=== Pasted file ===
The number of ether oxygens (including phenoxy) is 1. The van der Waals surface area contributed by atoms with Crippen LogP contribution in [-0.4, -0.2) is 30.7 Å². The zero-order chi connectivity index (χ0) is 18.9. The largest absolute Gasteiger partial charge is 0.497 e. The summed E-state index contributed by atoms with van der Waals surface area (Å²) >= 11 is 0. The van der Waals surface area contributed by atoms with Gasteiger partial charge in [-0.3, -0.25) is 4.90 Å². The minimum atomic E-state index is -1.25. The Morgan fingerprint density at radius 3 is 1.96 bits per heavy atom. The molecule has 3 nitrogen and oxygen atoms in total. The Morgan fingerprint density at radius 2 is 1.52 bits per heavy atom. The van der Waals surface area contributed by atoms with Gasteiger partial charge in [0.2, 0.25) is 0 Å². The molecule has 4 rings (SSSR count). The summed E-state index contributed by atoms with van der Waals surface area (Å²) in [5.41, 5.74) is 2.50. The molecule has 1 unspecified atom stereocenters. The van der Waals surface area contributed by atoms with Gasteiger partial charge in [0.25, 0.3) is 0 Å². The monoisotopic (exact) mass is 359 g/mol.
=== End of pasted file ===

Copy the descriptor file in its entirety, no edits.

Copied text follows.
The number of ether oxygens (including phenoxy) is 1. The van der Waals surface area contributed by atoms with Crippen LogP contribution in [-0.4, -0.2) is 30.7 Å². The zero-order chi connectivity index (χ0) is 18.9. The largest absolute Gasteiger partial charge is 0.497 e. The summed E-state index contributed by atoms with van der Waals surface area (Å²) >= 11 is 0. The van der Waals surface area contributed by atoms with Gasteiger partial charge in [-0.3, -0.25) is 4.90 Å². The minimum atomic E-state index is -1.25. The Morgan fingerprint density at radius 3 is 1.96 bits per heavy atom. The molecule has 3 nitrogen and oxygen atoms in total. The Morgan fingerprint density at radius 2 is 1.52 bits per heavy atom. The van der Waals surface area contributed by atoms with Gasteiger partial charge in [0.2, 0.25) is 0 Å². The molecule has 4 rings (SSSR count). The summed E-state index contributed by atoms with van der Waals surface area (Å²) in [5.41, 5.74) is 2.50. The molecule has 1 unspecified atom stereocenters. The van der Waals surface area contributed by atoms with Gasteiger partial charge in [0.25, 0.3) is 0 Å². The monoisotopic (exact) mass is 359 g/mol.